Paris - French tennis chiefs claimed final victory on Thursday in the bitter and long-running controversy over plans to expand Roland Garros, the historic but cramped Paris home of the French Open.
"Jeu, set et match for the FFT," the French Tennis Federation (FFT) declared in a statement after a Paris court rejected appeals from heritage associations and environmental groups pressing for the work to be halted.
The Paris Administrative Tribunal said it was rejecting appeals against issuing building permits and moves to prevent the construction of a new stadium inside the "historic triangle" of Porte d'Auteuil which neighbours Roland Garros.
Opponents have fought a long battle to prevent the new-look Roland Garros taking shape as they claimed it would endanger a number of 19th century greenhouses sited in the Serres D'Auteuil botanical gardens.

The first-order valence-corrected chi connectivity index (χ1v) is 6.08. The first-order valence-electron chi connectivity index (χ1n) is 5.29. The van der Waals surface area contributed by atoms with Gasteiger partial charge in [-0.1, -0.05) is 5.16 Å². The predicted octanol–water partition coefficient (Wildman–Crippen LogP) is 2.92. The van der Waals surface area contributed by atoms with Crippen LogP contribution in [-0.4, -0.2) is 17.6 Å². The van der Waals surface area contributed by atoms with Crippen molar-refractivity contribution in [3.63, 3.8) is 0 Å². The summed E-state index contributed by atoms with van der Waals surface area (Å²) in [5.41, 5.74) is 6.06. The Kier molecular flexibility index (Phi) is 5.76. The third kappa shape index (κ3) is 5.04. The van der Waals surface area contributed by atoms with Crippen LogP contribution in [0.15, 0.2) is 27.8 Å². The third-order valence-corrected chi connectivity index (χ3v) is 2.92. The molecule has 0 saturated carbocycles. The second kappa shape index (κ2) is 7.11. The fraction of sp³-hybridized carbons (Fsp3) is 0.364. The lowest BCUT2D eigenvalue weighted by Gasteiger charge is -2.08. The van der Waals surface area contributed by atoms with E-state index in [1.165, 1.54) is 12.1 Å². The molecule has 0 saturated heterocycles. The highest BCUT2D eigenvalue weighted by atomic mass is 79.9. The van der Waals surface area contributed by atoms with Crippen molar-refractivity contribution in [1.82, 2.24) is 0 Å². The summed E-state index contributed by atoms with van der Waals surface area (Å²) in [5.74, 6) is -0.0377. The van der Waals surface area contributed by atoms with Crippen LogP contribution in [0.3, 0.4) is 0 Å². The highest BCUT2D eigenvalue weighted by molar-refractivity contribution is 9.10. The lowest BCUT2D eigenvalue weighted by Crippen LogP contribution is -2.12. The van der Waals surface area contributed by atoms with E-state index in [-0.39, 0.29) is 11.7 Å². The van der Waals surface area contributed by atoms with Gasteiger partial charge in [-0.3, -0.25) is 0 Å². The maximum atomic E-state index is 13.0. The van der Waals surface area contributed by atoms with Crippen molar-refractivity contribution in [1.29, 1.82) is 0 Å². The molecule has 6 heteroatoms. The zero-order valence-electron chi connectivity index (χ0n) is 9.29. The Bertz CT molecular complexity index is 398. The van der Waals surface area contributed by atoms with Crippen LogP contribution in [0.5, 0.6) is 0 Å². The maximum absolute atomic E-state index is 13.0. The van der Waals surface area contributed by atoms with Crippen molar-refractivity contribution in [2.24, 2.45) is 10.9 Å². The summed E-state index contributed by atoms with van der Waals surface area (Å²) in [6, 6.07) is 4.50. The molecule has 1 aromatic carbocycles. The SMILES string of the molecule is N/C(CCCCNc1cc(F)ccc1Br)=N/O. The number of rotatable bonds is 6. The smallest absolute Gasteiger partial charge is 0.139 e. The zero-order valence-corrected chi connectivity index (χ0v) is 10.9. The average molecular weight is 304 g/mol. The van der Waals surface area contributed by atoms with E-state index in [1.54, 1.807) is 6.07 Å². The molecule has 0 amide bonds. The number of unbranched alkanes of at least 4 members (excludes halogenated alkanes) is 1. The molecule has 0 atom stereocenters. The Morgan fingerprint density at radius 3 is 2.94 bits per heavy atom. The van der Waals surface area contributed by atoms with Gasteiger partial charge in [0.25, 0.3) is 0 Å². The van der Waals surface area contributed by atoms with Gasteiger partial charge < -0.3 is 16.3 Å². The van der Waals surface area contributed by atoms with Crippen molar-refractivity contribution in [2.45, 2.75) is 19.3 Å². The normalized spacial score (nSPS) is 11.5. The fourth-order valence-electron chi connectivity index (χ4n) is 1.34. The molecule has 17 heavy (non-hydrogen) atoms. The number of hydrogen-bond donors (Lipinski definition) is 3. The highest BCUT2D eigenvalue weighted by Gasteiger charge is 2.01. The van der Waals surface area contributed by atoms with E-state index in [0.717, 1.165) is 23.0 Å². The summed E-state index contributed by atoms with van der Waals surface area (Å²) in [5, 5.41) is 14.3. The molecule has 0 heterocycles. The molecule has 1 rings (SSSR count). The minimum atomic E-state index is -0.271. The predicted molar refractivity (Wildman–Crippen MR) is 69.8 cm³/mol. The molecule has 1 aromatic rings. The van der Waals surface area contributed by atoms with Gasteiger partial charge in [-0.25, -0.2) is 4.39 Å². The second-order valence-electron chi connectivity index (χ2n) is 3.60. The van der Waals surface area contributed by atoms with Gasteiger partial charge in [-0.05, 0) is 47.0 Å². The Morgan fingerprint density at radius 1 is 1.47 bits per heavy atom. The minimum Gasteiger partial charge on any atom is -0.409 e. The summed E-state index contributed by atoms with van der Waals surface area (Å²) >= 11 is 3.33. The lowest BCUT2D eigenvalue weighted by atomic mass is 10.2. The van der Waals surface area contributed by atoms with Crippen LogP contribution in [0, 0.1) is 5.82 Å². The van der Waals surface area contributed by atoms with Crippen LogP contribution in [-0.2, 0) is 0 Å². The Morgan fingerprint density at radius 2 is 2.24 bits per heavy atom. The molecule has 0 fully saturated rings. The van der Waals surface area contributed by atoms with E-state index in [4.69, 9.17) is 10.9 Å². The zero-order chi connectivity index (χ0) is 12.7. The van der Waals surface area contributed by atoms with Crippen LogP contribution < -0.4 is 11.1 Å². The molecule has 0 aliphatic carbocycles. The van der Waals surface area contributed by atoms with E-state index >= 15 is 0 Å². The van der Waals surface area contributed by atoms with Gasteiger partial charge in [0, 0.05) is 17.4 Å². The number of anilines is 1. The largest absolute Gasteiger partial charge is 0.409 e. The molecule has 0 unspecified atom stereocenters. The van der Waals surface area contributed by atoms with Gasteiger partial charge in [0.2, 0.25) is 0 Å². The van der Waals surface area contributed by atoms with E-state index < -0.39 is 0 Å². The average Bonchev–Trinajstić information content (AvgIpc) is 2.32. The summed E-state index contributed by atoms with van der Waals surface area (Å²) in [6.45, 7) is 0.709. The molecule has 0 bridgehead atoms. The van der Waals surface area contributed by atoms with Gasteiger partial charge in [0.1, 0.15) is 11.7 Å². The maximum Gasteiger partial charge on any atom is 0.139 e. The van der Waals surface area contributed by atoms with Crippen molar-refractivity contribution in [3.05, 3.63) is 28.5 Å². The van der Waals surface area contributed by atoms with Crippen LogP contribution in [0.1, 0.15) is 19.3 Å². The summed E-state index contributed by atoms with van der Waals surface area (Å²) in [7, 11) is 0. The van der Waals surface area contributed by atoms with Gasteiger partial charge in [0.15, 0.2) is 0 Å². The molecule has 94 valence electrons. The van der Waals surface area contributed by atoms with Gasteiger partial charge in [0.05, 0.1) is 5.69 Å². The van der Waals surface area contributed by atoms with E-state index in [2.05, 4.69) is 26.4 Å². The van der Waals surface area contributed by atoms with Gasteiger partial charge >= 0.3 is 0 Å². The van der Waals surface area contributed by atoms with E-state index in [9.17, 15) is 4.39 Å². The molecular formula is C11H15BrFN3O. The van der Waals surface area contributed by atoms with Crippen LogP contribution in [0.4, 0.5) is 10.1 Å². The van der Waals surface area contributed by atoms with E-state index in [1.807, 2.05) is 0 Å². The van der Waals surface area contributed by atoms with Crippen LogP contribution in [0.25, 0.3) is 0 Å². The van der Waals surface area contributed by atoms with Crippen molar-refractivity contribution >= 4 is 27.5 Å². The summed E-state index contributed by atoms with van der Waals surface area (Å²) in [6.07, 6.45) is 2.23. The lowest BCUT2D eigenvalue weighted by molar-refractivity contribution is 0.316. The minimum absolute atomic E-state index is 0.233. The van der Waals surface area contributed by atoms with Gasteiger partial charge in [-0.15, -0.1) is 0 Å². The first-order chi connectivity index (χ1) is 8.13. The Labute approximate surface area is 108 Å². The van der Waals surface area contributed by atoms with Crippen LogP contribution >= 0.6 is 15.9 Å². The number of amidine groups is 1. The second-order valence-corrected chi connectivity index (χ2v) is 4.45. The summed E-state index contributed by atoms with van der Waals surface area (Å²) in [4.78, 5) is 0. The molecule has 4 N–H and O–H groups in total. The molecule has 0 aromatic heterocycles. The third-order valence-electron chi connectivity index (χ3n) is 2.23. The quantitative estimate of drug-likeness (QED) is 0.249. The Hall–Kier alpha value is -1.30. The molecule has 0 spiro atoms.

A new 5 000-seat court is planned for the gardens while the showcase Philippe Chatrier Court will by 2020 be fitted with a retractable roof as part of a €400m expansion of the site.
"It is a great victory for tennis and the federation," FFT director general Jeremy Botton told AFP before adding that the new site will be completed between 2018 and 2020 as planned.
Roland Garros, which would also play a crucial part in Paris's bid to host the 2024 Olympics, is by far the smallest site amongst the sport's four Grand Slam tournaments.
"It's disgusting," Agnes Popelin, of the France Nature Environment pressure group, told AFP of Thursday's decision.
"We are sacrificing once again, for pseudo-economic reasons, the flagship of the botanical gardens of Paris, to serve tennis 15 days a year."
She also criticised the timing of the decision, coming just a day before officials behind the Paris 2024 Olympic bid are due to deposit their dossier with the International Olympic Committee in Lausanne.
Paris is fighting Los Angeles and Budapest for the right to host the Olympics ahead of a final decision in Lima in September this year.
"I do not see how Paris 2024 can claim to be ecological," said Popelin who believes the extension of Roland Garros is "a nice gift to the bid's competitors, especially the United States".